For wheelchair users, taking a trip that involves flying can often be an undignified hassle. A partnership between a consortium and a major airline is looking to change that.
Oftentimes at the gate, people who use power wheelchairs are lifted out of their seats into narrow wheelchairs designed specifically for airplane aisles, while their wheelchairs go in the cargo hold. In many instances, the wheelchairs are damaged in transit. But a consortium called Air4all and Delta Flight Products, a subsidiary of Delta Air Lines, are introducing a new seat design for passenger aircraft that will allow wheelchair users to sit in their wheelchairs on the plane.
The prototype of the seat is being shown this week at the Aircraft Interiors Expo in Hamburg, Germany, and members of the consortium say there's already interest from major airlines.
The Air4all consortium consists of Flying Disabled, a group that advocates for accessibility in aviation; PriestmanGoode, an aviation design company which took the lead on designing the chair; SWS Certification, a design organization; and Sunrise Medical, a wheelchair manufacturing and design company.
Chris Wood, the founder of Flying Disabled, said that he was inspired to work on an accessible seat by the difficulties his children, who use power wheelchairs, face when they fly.
"Whenever I traveled by flight with them, ... it's a kind of brutal and undignified process," said Wood.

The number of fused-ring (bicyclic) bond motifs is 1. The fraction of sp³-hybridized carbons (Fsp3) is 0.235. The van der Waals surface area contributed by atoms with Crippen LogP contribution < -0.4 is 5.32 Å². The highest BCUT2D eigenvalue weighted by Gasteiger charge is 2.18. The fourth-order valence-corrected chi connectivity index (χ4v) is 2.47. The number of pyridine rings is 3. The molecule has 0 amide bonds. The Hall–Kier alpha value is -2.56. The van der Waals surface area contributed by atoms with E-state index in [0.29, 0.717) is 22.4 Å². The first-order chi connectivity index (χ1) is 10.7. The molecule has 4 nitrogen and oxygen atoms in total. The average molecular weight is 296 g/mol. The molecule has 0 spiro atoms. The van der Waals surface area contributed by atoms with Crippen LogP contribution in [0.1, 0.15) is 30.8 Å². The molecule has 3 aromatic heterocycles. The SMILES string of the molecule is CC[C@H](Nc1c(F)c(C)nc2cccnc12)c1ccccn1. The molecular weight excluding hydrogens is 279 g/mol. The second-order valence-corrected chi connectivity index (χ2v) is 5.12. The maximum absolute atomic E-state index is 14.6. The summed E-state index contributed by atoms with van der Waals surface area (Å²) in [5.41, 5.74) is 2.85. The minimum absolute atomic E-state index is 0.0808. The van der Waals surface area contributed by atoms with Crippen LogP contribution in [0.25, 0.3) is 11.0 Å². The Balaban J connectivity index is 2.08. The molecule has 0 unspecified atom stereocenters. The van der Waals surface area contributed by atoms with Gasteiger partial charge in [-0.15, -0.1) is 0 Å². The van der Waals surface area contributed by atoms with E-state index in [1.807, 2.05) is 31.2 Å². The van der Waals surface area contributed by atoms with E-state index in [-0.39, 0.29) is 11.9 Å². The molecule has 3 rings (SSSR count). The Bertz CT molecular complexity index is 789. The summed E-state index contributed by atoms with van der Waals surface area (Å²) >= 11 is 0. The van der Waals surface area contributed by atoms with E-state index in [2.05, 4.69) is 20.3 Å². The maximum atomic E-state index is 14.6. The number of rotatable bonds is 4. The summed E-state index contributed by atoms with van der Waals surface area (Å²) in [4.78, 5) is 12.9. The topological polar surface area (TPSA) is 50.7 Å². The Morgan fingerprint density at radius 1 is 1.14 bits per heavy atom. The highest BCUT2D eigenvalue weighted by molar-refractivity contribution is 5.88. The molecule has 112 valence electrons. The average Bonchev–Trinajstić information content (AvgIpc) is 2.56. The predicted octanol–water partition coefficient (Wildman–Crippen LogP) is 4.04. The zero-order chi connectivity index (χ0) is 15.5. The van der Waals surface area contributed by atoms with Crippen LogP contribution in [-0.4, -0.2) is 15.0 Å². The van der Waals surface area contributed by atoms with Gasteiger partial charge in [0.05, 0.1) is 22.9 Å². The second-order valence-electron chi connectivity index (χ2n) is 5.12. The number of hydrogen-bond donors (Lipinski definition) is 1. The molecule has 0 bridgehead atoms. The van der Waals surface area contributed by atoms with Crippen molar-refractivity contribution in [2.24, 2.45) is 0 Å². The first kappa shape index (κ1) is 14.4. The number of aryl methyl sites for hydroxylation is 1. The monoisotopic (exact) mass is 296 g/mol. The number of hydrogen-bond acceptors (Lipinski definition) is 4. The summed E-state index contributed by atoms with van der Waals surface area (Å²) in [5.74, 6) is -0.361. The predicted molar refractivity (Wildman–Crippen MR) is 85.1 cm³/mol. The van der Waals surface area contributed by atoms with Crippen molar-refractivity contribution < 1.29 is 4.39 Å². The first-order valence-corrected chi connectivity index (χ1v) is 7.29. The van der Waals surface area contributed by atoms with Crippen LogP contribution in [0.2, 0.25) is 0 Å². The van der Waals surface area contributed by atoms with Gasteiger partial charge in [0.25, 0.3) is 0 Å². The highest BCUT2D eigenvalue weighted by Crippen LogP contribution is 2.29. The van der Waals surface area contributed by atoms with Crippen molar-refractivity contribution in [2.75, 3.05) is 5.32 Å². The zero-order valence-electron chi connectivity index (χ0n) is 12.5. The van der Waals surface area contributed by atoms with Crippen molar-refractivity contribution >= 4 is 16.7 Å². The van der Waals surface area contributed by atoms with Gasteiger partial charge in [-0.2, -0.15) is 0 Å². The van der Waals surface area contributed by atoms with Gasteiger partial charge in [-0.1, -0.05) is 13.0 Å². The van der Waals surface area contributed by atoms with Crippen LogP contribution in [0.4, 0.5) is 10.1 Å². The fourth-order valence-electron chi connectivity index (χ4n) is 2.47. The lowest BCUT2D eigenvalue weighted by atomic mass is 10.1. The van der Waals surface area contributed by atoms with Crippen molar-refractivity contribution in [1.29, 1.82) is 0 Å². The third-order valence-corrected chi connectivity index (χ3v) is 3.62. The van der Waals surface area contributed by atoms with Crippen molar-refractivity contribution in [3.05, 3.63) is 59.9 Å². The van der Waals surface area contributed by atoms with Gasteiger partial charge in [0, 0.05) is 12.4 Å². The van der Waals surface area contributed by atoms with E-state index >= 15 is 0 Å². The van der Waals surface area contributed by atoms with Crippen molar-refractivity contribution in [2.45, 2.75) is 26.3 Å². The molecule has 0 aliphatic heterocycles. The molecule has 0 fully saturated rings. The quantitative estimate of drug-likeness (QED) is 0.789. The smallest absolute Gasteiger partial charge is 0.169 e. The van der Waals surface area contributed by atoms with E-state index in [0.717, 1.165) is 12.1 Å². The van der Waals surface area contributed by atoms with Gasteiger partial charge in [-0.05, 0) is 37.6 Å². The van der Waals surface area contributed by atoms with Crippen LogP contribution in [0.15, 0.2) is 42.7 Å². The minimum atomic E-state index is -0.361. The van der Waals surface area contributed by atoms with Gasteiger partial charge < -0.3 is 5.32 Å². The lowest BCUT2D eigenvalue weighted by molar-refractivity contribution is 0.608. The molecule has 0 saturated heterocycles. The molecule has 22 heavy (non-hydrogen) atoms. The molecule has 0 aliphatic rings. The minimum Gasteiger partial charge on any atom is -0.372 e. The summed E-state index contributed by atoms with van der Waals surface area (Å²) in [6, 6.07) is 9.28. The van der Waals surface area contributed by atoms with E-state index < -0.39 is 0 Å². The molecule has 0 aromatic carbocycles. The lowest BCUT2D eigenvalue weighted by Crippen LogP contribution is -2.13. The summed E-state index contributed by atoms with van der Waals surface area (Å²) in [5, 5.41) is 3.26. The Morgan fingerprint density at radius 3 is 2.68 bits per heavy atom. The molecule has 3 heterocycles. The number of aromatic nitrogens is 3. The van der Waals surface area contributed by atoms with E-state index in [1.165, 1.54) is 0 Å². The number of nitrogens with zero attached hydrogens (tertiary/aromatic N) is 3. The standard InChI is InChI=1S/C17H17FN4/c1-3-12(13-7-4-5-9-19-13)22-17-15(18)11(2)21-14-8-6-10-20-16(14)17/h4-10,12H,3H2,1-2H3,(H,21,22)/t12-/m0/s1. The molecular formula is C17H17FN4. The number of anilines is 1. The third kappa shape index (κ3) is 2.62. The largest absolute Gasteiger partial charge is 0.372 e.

Nearly 50,000 wheelchairs and scooters were boarded on planes in February 2023, according to Department of Transportation data. Out of that, 767, or 1.54%, wheelchairs and scooters were mishandled.
Wood hopes these new seats will reduce that number.
The seats are designed for single-aisle aircraft. To accommodate someone using a wheelchair, the airline seat will fold up, allowing the wheelchair to be secured to the seat. The user would still have access to the headrest and tray tables. If the seat isn't occupied by someone in a wheelchair, it can fold down into a regular airplane seat.
"We want to try to remove that awful process of traveling by air," said Wood.
Wood acknowledged that air travel presented unique challenges.
"The rules of engagement and safety are very different," said Wood. "This is not just strapping [the wheelchair] down in the back of the car and off we go."
Wood said that there has been interest from major airlines and manufacturers. But it will still be a while before the seat becomes commercially available.
Delta said in a statement that the product was still in its "early development stages," with 18 months of work ahead, including stringent safety and regulatory reviews.
"Delta will keep a keen eye on the progress of this concept being driven by our subsidiary -- as we are always looking for ways to improve the travel experience for all customers," said Delta in a statement.